The interesting this is that this is the only game licensed by Nintendo which uses closing the DS as part of the gameplay. In every other game, and in Lost in Blue other than the cooking mode, closing the DS puts it into sleep mode. During cooking mode, however, you are sometimes required to close the DS to simulate closing the lid on a pot. It’s definitely different. The touch screen is used for a variety of tasks, including spear-fishing, digging in the ground, shaking a tree, building furniture and others. It can get repetitive though, which is about the only bad thing about the controls.
Lost in Blue is the story of Keith, an eighteen-year-old boy who has just been washed ashore on a deserted island after a heavy storm sunk a cruise ship. Of course, it’s not just about him, as there’s also Skye, a seventeen-year-old girl who is also on the island. The goal, of course, is to keep the two alive as long as possible, hopefully to get them rescued.
The game itself boils down into one main thing: Keep enough food and water to keep yourself and Skye alive while also making sure that you’re both rested. While doing that, make a home for the two of you as well as explore the island completely. The only problem with this is that the game has a rather significant learning curve. If you don’t do things right the first day or two, you’ll have a harder time keeping yourself alive in the days after that. Once you get your feet under you, so to speak, though, keeping the characters alive is much easier, and then it’s just a matter of mastering the other aspects of the gameplay.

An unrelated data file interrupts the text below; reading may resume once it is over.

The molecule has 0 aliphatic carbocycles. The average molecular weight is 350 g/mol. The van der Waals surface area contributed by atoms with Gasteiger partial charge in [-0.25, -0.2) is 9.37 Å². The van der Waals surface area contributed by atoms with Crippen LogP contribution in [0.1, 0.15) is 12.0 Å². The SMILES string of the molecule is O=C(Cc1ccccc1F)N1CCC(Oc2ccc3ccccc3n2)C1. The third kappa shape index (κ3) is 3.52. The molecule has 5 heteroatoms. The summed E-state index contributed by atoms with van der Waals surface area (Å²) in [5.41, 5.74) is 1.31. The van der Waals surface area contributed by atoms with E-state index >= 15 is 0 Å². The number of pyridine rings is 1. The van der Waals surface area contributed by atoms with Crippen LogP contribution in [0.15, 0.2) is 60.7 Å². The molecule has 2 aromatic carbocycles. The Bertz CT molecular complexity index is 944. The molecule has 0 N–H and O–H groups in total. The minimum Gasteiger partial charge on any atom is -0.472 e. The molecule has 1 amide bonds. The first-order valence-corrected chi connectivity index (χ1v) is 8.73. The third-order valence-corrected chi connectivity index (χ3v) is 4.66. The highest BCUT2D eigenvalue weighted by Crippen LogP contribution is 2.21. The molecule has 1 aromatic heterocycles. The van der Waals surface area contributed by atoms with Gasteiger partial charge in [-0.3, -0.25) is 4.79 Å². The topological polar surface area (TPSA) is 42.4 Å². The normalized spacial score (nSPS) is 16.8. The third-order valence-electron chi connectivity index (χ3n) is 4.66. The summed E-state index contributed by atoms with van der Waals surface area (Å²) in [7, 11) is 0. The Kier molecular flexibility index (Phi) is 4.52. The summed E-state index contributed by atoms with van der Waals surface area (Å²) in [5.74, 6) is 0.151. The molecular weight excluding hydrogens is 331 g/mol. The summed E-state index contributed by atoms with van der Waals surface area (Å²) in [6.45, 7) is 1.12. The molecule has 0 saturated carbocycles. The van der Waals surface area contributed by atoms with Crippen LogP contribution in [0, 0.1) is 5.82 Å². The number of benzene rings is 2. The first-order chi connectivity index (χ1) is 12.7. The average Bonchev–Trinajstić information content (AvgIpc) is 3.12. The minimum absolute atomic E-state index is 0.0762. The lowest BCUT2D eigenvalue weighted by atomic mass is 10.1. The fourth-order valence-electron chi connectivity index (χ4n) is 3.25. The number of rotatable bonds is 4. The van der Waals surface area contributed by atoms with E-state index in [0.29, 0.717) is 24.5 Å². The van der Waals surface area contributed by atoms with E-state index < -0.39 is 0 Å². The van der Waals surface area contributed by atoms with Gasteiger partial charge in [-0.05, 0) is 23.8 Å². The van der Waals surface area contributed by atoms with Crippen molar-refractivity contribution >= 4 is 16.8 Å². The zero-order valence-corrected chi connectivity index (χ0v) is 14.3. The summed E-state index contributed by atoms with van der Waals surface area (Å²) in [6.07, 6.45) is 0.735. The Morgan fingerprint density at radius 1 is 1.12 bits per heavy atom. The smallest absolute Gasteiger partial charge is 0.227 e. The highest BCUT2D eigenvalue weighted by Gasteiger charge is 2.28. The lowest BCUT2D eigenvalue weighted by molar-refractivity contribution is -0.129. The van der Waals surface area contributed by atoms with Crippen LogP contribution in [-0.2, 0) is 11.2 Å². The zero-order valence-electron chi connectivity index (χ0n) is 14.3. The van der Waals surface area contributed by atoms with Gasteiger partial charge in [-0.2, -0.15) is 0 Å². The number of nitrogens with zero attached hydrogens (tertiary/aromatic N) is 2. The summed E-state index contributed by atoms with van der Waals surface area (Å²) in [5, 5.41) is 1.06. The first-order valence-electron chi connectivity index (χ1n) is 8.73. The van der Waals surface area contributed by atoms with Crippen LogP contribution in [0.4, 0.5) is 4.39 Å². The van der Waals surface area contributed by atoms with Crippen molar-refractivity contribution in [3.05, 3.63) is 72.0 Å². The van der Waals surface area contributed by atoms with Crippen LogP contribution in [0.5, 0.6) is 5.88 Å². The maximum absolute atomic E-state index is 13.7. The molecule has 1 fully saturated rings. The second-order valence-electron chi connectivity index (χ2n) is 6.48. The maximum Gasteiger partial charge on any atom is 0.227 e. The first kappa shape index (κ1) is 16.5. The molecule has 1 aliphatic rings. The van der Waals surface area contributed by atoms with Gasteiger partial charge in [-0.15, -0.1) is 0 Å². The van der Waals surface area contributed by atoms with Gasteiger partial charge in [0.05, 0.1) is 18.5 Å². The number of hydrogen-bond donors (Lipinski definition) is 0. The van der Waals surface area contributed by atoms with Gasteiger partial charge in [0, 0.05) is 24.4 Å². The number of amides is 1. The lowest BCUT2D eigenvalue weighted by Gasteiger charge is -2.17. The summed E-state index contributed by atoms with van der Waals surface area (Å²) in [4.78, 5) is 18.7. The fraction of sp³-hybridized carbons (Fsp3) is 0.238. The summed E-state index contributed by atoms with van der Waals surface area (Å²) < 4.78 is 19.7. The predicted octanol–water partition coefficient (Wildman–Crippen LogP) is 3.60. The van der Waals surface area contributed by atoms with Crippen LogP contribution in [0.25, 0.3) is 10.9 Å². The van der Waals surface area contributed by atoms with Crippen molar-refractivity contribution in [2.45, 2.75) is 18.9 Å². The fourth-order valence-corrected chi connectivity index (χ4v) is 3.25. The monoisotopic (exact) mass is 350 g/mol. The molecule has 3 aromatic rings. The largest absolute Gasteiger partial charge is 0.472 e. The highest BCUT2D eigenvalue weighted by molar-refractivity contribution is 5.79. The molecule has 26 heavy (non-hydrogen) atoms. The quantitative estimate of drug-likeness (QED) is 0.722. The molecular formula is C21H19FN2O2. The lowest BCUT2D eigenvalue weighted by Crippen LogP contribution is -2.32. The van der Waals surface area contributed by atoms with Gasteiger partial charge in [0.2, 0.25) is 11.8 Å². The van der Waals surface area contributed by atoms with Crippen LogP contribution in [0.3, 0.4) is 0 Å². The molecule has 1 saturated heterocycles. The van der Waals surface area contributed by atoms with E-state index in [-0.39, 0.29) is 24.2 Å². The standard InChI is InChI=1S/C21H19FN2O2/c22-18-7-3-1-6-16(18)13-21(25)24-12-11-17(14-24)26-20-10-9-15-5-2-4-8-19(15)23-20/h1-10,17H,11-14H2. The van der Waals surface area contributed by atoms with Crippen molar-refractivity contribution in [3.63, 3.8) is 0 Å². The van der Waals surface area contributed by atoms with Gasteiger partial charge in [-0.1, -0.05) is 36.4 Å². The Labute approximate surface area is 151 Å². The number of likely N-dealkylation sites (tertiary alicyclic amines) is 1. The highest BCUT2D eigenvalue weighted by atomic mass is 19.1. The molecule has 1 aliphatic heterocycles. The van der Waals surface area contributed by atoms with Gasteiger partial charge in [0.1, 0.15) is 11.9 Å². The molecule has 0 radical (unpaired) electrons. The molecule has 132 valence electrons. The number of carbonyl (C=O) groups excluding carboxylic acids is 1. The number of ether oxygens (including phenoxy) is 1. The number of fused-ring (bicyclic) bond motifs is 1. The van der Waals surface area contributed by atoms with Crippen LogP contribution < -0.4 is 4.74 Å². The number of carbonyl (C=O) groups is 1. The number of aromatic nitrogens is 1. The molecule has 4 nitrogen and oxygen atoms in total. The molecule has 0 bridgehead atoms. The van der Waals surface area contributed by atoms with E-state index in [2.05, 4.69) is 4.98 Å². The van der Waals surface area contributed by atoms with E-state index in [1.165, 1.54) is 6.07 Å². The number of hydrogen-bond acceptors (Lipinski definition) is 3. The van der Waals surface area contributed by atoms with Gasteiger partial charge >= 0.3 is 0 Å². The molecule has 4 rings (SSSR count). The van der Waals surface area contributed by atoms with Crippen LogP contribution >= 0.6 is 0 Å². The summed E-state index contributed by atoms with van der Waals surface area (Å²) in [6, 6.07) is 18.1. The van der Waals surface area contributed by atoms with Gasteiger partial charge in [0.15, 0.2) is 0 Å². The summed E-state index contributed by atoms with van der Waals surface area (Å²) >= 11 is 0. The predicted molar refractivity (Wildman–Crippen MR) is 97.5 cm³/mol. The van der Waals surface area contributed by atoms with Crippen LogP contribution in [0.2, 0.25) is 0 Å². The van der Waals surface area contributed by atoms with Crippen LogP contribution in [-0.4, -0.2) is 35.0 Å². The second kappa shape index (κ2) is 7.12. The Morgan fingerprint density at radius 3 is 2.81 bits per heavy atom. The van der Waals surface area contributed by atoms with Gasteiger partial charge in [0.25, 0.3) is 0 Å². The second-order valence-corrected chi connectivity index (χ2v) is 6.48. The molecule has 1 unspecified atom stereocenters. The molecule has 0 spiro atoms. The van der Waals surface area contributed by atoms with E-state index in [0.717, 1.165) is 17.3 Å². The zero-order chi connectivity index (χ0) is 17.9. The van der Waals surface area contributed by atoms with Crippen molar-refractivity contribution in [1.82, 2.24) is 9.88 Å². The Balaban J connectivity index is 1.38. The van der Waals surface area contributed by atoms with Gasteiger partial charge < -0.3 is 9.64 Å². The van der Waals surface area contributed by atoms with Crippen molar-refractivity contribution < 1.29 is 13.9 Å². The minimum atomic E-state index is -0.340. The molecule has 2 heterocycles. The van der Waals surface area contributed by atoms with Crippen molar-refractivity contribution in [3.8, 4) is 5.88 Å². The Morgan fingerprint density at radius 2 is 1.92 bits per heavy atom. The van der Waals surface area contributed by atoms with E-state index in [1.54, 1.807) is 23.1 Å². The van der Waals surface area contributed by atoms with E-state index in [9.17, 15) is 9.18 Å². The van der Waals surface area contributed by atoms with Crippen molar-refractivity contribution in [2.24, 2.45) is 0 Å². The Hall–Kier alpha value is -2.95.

You’ll find early on that picking food up off the ground won’t keep things going. In fact, if that’s all you can find, you’ll spend all your days picking up food, and never even see the island. However, once you manage to figure out how to create a spear, you can begin to catch fish and then will have less of a problem getting around and getting things done. You’ll also have to learn how to build furniture to make the cave Keith and Skye live in more comfortable, which can be rather difficult, as the furniture building game is very fast, and it’s very easy to make mistakes and lose your materials in the process. Luckily, the game has a save-anywhere feature which makes things like this, as well as those times that you want to experiment with various mushrooms, much less dangerous in the long run.
The other minor annoyance is the fact that mushrooms change effects in each game. If a blue mushroom gave you energy earlier, it might kill you in the next game. This is one case where a piece of paper and a pencil is almost mandatory, which isn’t good in a portable game.
There are multiple endings in the game, determined by how Keith’s relationship with Skye is by the end of the game. Also, once the game is beaten once, Skye is a playable character and unlocks the cooking minigame to play as her.
It’s fair to say that Lost in Blue has a lot of gameplay. With multiple endings and the ability to play as Skye after beating the game, combined with the fact that the game appears to have about fifteen to twenty hours of gameplay (longer if it takes you a while to explore the island) and the collectability aspect of filling the scrapbook, there’s a lot of things to try in the game. At $30, the game is definitely worth the money. It’s a fun, engaging little game and it’s very easy to lose an hour or two here and there while thinking “Let me try to make this one last item, or get one more fish…”